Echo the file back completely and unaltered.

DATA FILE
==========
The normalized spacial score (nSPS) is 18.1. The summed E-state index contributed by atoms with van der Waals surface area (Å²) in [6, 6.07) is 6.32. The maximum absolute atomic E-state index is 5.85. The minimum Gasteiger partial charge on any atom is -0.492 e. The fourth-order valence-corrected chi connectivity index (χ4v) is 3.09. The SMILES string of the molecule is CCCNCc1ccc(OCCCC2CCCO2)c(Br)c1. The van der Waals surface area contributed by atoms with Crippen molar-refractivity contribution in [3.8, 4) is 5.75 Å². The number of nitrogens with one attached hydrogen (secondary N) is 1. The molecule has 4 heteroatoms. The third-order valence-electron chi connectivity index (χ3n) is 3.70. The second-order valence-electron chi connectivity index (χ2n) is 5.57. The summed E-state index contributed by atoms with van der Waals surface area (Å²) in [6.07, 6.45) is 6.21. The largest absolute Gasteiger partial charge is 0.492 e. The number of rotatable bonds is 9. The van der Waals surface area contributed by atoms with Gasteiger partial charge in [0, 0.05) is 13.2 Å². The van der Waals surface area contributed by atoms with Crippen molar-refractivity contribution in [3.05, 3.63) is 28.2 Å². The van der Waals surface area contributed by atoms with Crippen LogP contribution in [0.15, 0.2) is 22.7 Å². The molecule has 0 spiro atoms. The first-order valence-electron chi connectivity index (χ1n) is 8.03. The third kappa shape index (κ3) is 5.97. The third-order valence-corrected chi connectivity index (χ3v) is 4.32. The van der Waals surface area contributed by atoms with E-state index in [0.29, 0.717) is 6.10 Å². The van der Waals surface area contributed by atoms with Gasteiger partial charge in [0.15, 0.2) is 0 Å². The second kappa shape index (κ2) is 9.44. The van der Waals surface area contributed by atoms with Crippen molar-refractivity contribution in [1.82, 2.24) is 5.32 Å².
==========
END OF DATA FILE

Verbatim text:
The normalized spacial score (nSPS) is 18.1. The summed E-state index contributed by atoms with van der Waals surface area (Å²) in [6, 6.07) is 6.32. The maximum absolute atomic E-state index is 5.85. The minimum Gasteiger partial charge on any atom is -0.492 e. The fourth-order valence-corrected chi connectivity index (χ4v) is 3.09. The SMILES string of the molecule is CCCNCc1ccc(OCCCC2CCCO2)c(Br)c1. The van der Waals surface area contributed by atoms with Crippen molar-refractivity contribution in [3.8, 4) is 5.75 Å². The number of nitrogens with one attached hydrogen (secondary N) is 1. The molecule has 4 heteroatoms. The third-order valence-electron chi connectivity index (χ3n) is 3.70. The second-order valence-electron chi connectivity index (χ2n) is 5.57. The summed E-state index contributed by atoms with van der Waals surface area (Å²) in [6.07, 6.45) is 6.21. The largest absolute Gasteiger partial charge is 0.492 e. The number of rotatable bonds is 9. The van der Waals surface area contributed by atoms with Gasteiger partial charge in [0, 0.05) is 13.2 Å². The van der Waals surface area contributed by atoms with Crippen molar-refractivity contribution in [3.05, 3.63) is 28.2 Å². The van der Waals surface area contributed by atoms with Crippen LogP contribution in [0.15, 0.2) is 22.7 Å². The molecule has 0 spiro atoms. The first-order valence-electron chi connectivity index (χ1n) is 8.03. The third kappa shape index (κ3) is 5.97. The third-order valence-corrected chi connectivity index (χ3v) is 4.32. The van der Waals surface area contributed by atoms with E-state index in [0.29, 0.717) is 6.10 Å². The van der Waals surface area contributed by atoms with Gasteiger partial charge in [0.15, 0.2) is 0 Å². The second kappa shape index (κ2) is 9.44. The van der Waals surface area contributed by atoms with Crippen molar-refractivity contribution in [1.82, 2.24) is 5.32 Å².